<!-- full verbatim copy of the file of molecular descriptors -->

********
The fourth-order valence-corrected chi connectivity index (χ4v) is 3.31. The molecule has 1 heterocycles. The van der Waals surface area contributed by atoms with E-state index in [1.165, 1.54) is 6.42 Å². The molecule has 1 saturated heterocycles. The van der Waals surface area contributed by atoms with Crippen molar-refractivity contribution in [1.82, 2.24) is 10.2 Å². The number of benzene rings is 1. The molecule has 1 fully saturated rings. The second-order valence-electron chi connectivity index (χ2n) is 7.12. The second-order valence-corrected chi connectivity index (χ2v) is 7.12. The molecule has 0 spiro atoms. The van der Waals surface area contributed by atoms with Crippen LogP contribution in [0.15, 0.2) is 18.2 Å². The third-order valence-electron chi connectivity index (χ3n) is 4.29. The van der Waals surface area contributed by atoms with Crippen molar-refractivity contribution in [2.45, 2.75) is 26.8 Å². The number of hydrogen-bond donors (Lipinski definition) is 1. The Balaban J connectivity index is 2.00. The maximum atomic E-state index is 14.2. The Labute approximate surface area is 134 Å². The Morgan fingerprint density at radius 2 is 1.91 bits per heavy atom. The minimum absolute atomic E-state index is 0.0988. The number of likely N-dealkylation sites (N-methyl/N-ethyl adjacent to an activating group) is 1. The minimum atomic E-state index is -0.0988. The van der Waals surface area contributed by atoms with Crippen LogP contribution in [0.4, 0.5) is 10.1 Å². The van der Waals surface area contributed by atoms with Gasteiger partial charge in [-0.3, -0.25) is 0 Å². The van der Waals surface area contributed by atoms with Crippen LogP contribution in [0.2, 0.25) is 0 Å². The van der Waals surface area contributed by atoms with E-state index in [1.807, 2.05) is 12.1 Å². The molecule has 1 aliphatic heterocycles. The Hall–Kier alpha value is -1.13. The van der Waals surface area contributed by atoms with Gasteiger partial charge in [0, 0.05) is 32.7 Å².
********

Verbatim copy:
The fourth-order valence-corrected chi connectivity index (χ4v) is 3.31. The molecule has 1 heterocycles. The van der Waals surface area contributed by atoms with E-state index in [1.165, 1.54) is 6.42 Å². The molecule has 1 saturated heterocycles. The van der Waals surface area contributed by atoms with Crippen molar-refractivity contribution in [1.82, 2.24) is 10.2 Å². The number of benzene rings is 1. The molecule has 1 fully saturated rings. The second-order valence-electron chi connectivity index (χ2n) is 7.12. The second-order valence-corrected chi connectivity index (χ2v) is 7.12. The molecule has 0 spiro atoms. The van der Waals surface area contributed by atoms with Crippen LogP contribution in [0.15, 0.2) is 18.2 Å². The third-order valence-electron chi connectivity index (χ3n) is 4.29. The van der Waals surface area contributed by atoms with Crippen molar-refractivity contribution in [2.45, 2.75) is 26.8 Å². The number of hydrogen-bond donors (Lipinski definition) is 1. The Balaban J connectivity index is 2.00. The maximum atomic E-state index is 14.2. The Labute approximate surface area is 134 Å². The Morgan fingerprint density at radius 2 is 1.91 bits per heavy atom. The minimum absolute atomic E-state index is 0.0988. The number of likely N-dealkylation sites (N-methyl/N-ethyl adjacent to an activating group) is 1. The minimum atomic E-state index is -0.0988. The van der Waals surface area contributed by atoms with Crippen LogP contribution in [0.4, 0.5) is 10.1 Å². The van der Waals surface area contributed by atoms with Gasteiger partial charge in [-0.3, -0.25) is 0 Å². The van der Waals surface area contributed by atoms with Crippen LogP contribution in [0.2, 0.25) is 0 Å². The van der Waals surface area contributed by atoms with E-state index in [1.807, 2.05) is 12.1 Å². The molecule has 1 aliphatic heterocycles. The Hall–Kier alpha value is -1.13. The van der Waals surface area contributed by atoms with Gasteiger partial charge in [0, 0.05) is 32.7 Å².